guna puja (tsog.ky chopa.)
Science of the Moon's Phases
Since the moon rotates once on its axis every 27.32 days, but also circles the earth in the same amount of time, we only get to see one side of it. Therefore, the "dark side of the moon" is not really dark (like the earth, it reflects the sun;) it's just that there is a whole side we never get to see from Earth.
The moon exhibits different phases as its position relative to Sun and Earth changes. It appears full when the sun and moon are on opposite sides of the earth, and becomes invisible, or New Moon, when the earth blocks out the sun's light preventing it from shining on the moon. The period of time between two Full Moons is 29.5 days. Since this is about 2 days longer than the time it takes the Moon to orbit the Earth, the day that it appears full does not always correspond with the same calendar day.
The lunar phases (crescent, half, full, half, crescent) are not created by the shadow of the Earth on the moon. They are due to our being able only to see part of the illuminated face of the Moon at a time. Therefore, in the Northern hemisphere when the right side of the Moon is dark, the light part that reflects the sun is apparently shrinking. We say the Moon is waning (shrinking, moving towards New Moon.) Similarly, when the left side is dark, we say the Moon is waxing (increasing, moving towards Full Moon.)
If we live in an area that is overcast we may not be able to see and so, keep track of where we are in the lunar month, but if we get an occasional glimpse in the week, we can figure it out. The mnemonic device, DOC, can be used as an aid. D is the shape of a waxing moon; O is the full moon, and C the waning moon. Speakers of Romance languages say the Moon is a liar; it uses C (crescere: Italian to grow) when it's waning but D (decrescere) when it's waxing ! However, in the Southern hemisphere the moon is truthful as the experience of lunar phases is reversed; (the mnemonic is COD.)
~ more on the nature of the moon at http://www.wikipedia.com/wiki/Moon
Naming the Eight Phases
Every month, the moon is considered to go through eight phases:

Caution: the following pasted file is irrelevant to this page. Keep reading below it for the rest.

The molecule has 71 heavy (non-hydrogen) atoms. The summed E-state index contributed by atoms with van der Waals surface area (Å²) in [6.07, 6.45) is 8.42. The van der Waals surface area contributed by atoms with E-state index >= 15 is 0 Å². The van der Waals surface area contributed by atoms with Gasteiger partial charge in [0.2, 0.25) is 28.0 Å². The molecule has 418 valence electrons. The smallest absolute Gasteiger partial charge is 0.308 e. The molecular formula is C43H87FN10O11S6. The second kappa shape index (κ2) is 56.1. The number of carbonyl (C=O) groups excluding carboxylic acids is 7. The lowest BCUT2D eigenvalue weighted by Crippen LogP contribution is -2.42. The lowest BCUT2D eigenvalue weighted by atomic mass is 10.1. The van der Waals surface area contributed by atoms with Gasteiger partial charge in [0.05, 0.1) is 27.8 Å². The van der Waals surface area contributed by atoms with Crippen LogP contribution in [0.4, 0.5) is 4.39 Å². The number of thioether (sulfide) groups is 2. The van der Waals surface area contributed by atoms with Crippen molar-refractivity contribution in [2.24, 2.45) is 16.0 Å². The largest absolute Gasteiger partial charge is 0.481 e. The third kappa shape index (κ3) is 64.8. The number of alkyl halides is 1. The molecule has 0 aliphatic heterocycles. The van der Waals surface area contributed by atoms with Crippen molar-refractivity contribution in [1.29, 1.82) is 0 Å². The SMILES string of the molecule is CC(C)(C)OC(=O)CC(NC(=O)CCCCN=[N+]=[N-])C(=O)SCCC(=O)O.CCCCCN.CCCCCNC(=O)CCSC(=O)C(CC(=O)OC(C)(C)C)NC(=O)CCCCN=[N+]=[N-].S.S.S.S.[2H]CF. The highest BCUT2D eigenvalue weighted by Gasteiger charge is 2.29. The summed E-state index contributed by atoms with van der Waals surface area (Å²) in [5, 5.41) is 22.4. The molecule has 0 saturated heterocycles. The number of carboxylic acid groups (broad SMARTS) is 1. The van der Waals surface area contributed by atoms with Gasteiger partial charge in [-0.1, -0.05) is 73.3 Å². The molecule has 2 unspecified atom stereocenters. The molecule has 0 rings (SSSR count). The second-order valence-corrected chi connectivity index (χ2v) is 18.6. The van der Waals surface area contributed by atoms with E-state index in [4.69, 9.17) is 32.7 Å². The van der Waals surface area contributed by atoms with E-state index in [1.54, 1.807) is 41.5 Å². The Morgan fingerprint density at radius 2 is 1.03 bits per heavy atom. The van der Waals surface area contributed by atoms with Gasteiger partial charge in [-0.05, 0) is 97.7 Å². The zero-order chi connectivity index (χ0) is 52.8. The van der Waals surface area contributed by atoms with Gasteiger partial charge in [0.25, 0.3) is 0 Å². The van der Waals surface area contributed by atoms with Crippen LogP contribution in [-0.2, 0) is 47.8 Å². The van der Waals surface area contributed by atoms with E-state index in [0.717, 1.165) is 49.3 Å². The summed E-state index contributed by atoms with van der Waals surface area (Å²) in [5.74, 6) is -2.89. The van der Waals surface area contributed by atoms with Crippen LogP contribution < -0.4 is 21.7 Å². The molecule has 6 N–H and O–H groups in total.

Times of Day
Liminal [border] times have always thought conducive to reaching other levels of existence -- therefore dawn and dusk are considered times of opportunity when gaps between the worlds are narrower, as it were:
Tarthang Tulku, in Footsteps on the Diamond Path, vol. I - III
(Dharma Publishing, Crystal Mirror series, 1989) says about the spiritual
practice of Guru Padmasambhava (23) that it is "especially important and
effective in times plagued by excessive materialism and strong desires, such as
the present age. By practicing his teachings, we can benefit ourselves and
others. It is the Precious Guru's promise:
"I am never far from those with faith;
Pointing at the Moon
In tangkas of the Wheel of Becoming (or, Rebirth) there is often an image at top right, of the Buddha pointing at the moon. This is partly in reference to a traditional Indian teaching method in which the moon represents a truth (Skt. vidya, knowledge.)
In cases where the knowledge to be imparted is not self-evident, the student
must be led to the inescapable conclusion. It is often done through
negation; the student is directed by means of reasoning into a spot from which
she or he cannot miss the fact. This is called the branch-moon-realization
-- the analogy of [seeing] the moon [through] a branch (Skt.: shaaka-chandra-nyaaya.)
"Oh!" And there is usually a kind of amazement in that "oh" -- an expression of enlightenment. And in that awareness, the tree and all the rest are no longer necessary -- they can be forgotten. (But they are still there, to be used as cues whenever they might come in handy.)
The Moon on Water
A favorite metaphor used by the Buddha and other teachers.
In Korea there are good examples of the belief that exposure to the first
full moon of the year will have a positive influence on the "fullness"
of the next harvest. Taeborum is the full moon that occurs fifteen days
after the first day of the lunar year, and it marks the start of the farming
season. There are several traditions associated with the day of the first
full moon that are intended to prevent misfortune, and also to ensure a good
harvest and health and happiness in the new year.
Prayers to the Moon
Every now and then, two full moons fall in the same month of our solar calendar; the second, rare one, is called the Blue Moon.
The various aboriginal peoples of North America designated the months by what was going on in the world around them at the time. Therefore, the names for the months change not only according to the culture but also the location of a people. Here is an Algonkian tradition (northeastern America:)